1832 in mathematics and physics, "a quantity which is assumed to be invariable throughout," from constant (adj.), which is attested from 1753 in mathematics. The general sense "that which is not subject to change" (1856) is a figurative extension from this.
in physics, in reference to the work of German physicist Max Planck (1858-1947); such as Planck's constant, attested in English from 1901.
c. 1600, "quality of being very close or compact," from French densité (16c.), from Old French dempsité (13c.), from Latin densitas "thickness," from densus "thick, dense" (see dense). In physics, "the mass of matter per unit of bulk," 1660s.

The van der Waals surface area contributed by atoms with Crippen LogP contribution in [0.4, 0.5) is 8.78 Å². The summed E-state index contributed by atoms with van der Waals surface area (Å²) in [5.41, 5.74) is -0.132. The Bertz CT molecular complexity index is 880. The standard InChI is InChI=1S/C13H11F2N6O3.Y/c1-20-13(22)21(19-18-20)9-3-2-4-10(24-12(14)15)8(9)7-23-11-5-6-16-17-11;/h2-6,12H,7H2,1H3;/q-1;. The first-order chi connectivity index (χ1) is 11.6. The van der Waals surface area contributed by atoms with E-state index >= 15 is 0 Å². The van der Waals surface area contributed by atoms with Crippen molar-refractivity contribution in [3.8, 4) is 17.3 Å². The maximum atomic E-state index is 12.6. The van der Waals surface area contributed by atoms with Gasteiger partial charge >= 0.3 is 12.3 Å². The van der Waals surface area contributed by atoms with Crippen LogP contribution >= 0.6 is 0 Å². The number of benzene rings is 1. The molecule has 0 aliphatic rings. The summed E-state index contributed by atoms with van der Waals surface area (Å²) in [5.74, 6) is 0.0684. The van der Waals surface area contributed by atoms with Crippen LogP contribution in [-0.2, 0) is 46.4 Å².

"physical structure or organization," especially of a human body, 1826, from French physique, noun use of physique (adj.) "physical," from Latin physicus "natural, physics," from Greek physikos, from physis "nature" (from PIE root *bheue- "to be, exist, grow").